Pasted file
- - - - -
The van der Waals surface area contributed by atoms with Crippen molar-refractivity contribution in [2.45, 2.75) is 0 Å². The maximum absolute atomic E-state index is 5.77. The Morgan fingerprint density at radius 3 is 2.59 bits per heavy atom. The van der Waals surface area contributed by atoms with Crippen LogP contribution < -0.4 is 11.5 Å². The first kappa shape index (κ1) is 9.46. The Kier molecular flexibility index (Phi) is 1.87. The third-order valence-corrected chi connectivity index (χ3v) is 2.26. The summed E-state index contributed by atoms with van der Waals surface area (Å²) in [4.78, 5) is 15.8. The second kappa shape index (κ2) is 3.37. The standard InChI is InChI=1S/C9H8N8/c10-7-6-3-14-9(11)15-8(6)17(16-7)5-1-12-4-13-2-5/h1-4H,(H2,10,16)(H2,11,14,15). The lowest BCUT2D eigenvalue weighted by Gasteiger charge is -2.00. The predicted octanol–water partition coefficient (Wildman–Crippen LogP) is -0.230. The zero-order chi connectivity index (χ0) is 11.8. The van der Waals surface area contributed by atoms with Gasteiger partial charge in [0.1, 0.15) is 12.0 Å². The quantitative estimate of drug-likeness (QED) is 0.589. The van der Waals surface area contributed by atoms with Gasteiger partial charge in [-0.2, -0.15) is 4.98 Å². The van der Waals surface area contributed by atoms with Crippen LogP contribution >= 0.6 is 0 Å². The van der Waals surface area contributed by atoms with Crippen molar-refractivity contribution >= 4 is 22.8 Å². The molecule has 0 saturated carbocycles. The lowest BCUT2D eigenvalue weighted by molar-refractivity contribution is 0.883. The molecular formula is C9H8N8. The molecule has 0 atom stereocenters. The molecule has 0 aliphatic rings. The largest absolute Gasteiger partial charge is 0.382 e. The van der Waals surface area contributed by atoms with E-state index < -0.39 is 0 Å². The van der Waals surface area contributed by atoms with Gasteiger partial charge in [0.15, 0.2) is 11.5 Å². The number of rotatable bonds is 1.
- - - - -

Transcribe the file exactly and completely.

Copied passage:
The van der Waals surface area contributed by atoms with Crippen molar-refractivity contribution in [2.45, 2.75) is 0 Å². The maximum absolute atomic E-state index is 5.77. The Morgan fingerprint density at radius 3 is 2.59 bits per heavy atom. The van der Waals surface area contributed by atoms with Crippen LogP contribution < -0.4 is 11.5 Å². The first kappa shape index (κ1) is 9.46. The Kier molecular flexibility index (Phi) is 1.87. The third-order valence-corrected chi connectivity index (χ3v) is 2.26. The summed E-state index contributed by atoms with van der Waals surface area (Å²) in [4.78, 5) is 15.8. The second kappa shape index (κ2) is 3.37. The standard InChI is InChI=1S/C9H8N8/c10-7-6-3-14-9(11)15-8(6)17(16-7)5-1-12-4-13-2-5/h1-4H,(H2,10,16)(H2,11,14,15). The lowest BCUT2D eigenvalue weighted by Gasteiger charge is -2.00. The predicted octanol–water partition coefficient (Wildman–Crippen LogP) is -0.230. The zero-order chi connectivity index (χ0) is 11.8. The van der Waals surface area contributed by atoms with Gasteiger partial charge in [0.1, 0.15) is 12.0 Å². The quantitative estimate of drug-likeness (QED) is 0.589. The van der Waals surface area contributed by atoms with Gasteiger partial charge in [-0.2, -0.15) is 4.98 Å². The van der Waals surface area contributed by atoms with Crippen LogP contribution >= 0.6 is 0 Å². The van der Waals surface area contributed by atoms with Crippen molar-refractivity contribution >= 4 is 22.8 Å². The molecule has 0 saturated carbocycles. The lowest BCUT2D eigenvalue weighted by molar-refractivity contribution is 0.883. The molecular formula is C9H8N8. The molecule has 0 atom stereocenters. The molecule has 0 aliphatic rings. The largest absolute Gasteiger partial charge is 0.382 e. The van der Waals surface area contributed by atoms with E-state index < -0.39 is 0 Å². The van der Waals surface area contributed by atoms with Gasteiger partial charge in [0.15, 0.2) is 11.5 Å². The number of rotatable bonds is 1.